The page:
As most of you have probably seen by now, Jennifer Anniston recently went public about her struggles with IVF treatment and trying to conceive, which we thought was very admirable indeed, especially as so many people suffer in silence about it.
I have three friends in my close circle who are currently battling through what feels like an endless IVF rollercoaster and many more before that. So in tribute to all those who are currently going through IVF and everything it brings with it to your life, I wanted to share these things you should know about IVF treatment from Lara Solomon – founder of Hoopsy which makes eco 99% paper pregnancy tests.
At the age of 45 and single, Lara decided she wanted to try and have a child. So she embarked on a mission to try and get pregnant. Here, she shares 10 things to know about IVF…
It is better to know what you are in for
Personally, before I started IVF I didn’t really think about how hard it would be, emotionally, financially, time-wise or how thought-consuming. I just thought, “well if I want a baby I will just have to do it, no point stressing about it before I start”. This is one way of going about it, but actually having been through one round of egg freezing and two embryo transfers, I think it is better to know more before because then you can plan and prepare.
It’s more expensive than you think
My egg-freezing round was in Australia and cost me about £5,000 after government rebates. I then did my two transfers in Spain which were €4,000 each, but then on top of that you have the medications, the acupuncture – if you choose to have that – (I did the second time), any additional procedures that they recommend, private blood tests and scans. Then if like me you go overseas, there’s the travel going backwards and forwards. All up, on all my treatments, I probably spent around £20,000.
There is no guarantee
IVF is all about hope; hoping that you get pregnant, but there are no guarantees. The specialists will quote the chance of getting pregnant regarding your age etc, in my case it was 2% when I did the egg harvesting. Looking back I think, “WOW I did it with only 2% chance, that really was a shot in the dark”, but of course you always think, “someone has to be that 2% why not me…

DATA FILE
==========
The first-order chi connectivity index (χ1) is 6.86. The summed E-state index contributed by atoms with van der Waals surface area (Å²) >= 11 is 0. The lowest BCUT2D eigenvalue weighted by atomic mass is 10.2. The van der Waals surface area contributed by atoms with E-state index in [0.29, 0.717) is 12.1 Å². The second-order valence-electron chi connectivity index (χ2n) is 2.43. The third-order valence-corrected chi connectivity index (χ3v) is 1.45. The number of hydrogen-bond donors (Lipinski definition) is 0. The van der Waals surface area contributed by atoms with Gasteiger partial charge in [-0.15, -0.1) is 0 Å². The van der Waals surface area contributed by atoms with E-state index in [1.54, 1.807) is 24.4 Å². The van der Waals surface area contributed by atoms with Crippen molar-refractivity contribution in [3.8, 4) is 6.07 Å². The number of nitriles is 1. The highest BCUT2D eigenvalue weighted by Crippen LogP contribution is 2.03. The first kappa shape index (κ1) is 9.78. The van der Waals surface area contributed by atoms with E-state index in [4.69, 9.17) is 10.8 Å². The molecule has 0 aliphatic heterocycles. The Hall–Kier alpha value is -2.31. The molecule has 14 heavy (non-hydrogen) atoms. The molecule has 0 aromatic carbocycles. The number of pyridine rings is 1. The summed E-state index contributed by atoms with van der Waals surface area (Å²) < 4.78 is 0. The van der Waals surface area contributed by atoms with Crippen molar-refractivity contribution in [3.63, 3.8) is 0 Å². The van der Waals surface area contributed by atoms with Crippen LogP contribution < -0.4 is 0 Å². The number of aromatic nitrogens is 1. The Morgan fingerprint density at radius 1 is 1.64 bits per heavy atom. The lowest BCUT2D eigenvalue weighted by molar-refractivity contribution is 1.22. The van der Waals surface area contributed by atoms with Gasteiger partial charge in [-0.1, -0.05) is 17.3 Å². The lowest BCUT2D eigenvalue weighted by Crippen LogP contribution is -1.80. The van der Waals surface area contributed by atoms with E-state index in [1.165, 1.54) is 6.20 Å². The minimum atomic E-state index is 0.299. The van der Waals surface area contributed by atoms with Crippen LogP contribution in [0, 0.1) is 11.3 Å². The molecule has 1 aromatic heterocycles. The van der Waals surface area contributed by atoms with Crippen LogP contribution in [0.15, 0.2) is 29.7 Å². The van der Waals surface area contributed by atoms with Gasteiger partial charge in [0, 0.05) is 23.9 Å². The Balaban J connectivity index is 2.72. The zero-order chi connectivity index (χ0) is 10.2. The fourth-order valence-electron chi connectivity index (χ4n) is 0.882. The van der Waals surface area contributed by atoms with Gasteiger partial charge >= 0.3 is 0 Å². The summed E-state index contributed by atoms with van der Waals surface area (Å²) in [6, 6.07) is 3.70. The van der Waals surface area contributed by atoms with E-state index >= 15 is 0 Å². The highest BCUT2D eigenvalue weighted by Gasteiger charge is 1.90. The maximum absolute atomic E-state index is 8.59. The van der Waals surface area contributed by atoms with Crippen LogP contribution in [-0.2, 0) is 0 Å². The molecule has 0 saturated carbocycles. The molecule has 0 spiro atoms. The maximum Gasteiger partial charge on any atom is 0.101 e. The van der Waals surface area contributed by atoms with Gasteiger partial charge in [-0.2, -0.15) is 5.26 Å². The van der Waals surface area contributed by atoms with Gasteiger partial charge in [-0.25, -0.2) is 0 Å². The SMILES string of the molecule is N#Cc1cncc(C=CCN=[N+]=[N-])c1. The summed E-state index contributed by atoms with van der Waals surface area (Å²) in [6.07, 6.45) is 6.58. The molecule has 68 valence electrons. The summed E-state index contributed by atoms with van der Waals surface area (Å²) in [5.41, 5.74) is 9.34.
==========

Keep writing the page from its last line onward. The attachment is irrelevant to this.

I’ve seen the movies where women do IVF and it looks like a walk in the park! In my case not so much, all the injections were painful and left lots of bruising. Putting pessaries in my vagina twice a day was not what I would call pleasant, but I have to say the actual embryo transfer was painless!
It can test friendships
I spoke to a couple of close friends before deciding, one who I had been friends with for over 12 years through my divorce, my Dad and Mum dying and me having thyroid cancer, she really didn’t think I should do it, the end result we are no longer friends. Another friend, who is a financial advisor, told me out and out that I couldn’t afford to have a child and we are no longer friends either. Of course, there are lots of people who still are friends, but it amazed me how it affected those two friends in such a polarising way, even though I tried to reconcile they could not let it go.
There are massive highs
When I found out I was pregnant after the second embryo transfer, when I got morning sickness, I felt elated. When, after a bleed, I thought it was over and it wasn’t…
There are massive lows
When a sudden gush of blood arrived after I knew I was pregnant, what was happening? Why? Was I losing it? Was there a problem? Should I call someone? Was this normal? What colour was it? Was it dark red that was bad?…
You just cannot understand it if you haven’t been through it
have been through grief and illness, but to me, IVF is very different. With IVF it is you, you, you. Your body that gets punctured with needles, has wands poked into it, has to feel the ups and downs. I think part of you feels always on guard, should I be doing this or that and will it affect the outcome?
There can be other unwanted effects
I lost quite a bit of weight before I did IVF, but the drugs made me feel so bloated like I had put on 10lbs, but I hadn’t (I checked on the scales). I felt blah and therefore I ate more and guess what the weight went back on ☹ For me the drugs also made my fibroids grow approximately 2cm, which means if I decide to go again for a third time that I would first need to get them removed.
Support from others is SO important
Luckily, I had a few friends who were going through it around the same time as me. One who did eight embryo transfers to get her gorgeous girl. For me, having her to talk to made all the difference – I remember calling her after getting the blood test results from my first transfer (hCG of 2 = not pregnant), just having her there on the phone getting it and being there for me made SUCH a huge difference.
12.5 million home pregnancy tests are completed in the UK each year, causing a shocking amount of plastic waste to be sent to landfill. But Hoopsy is on a mission to change this, with its eco-pregnancy tests made of 99% paper.
The tests have an hCG sensitivity of 25mIU/ml and are over 99% accurate from the day of your expected period. Clinical trials have taken place to prove the accuracy and laboratory tests to ensure the sensitivity levels of the tests. It’s also registered with the Medicines and Healthcare products Regulatory Agency (MHRA).
The paper test can be cut in half – the part you wee on goes in the bin and the other half in paper recycling. What’s more, the cardboard packaging can be recycled in paper recycling and the pouch the test comes in can be recycled in soft plastics at the supermarket.
Hoopsy pregnancy tests are available in packs of three tests for £14.99 five tests for £22.99 or if you want to be really sure, 10 tests for £39.99. They’re available to buy on the website with free shipping at www.hoopsy.co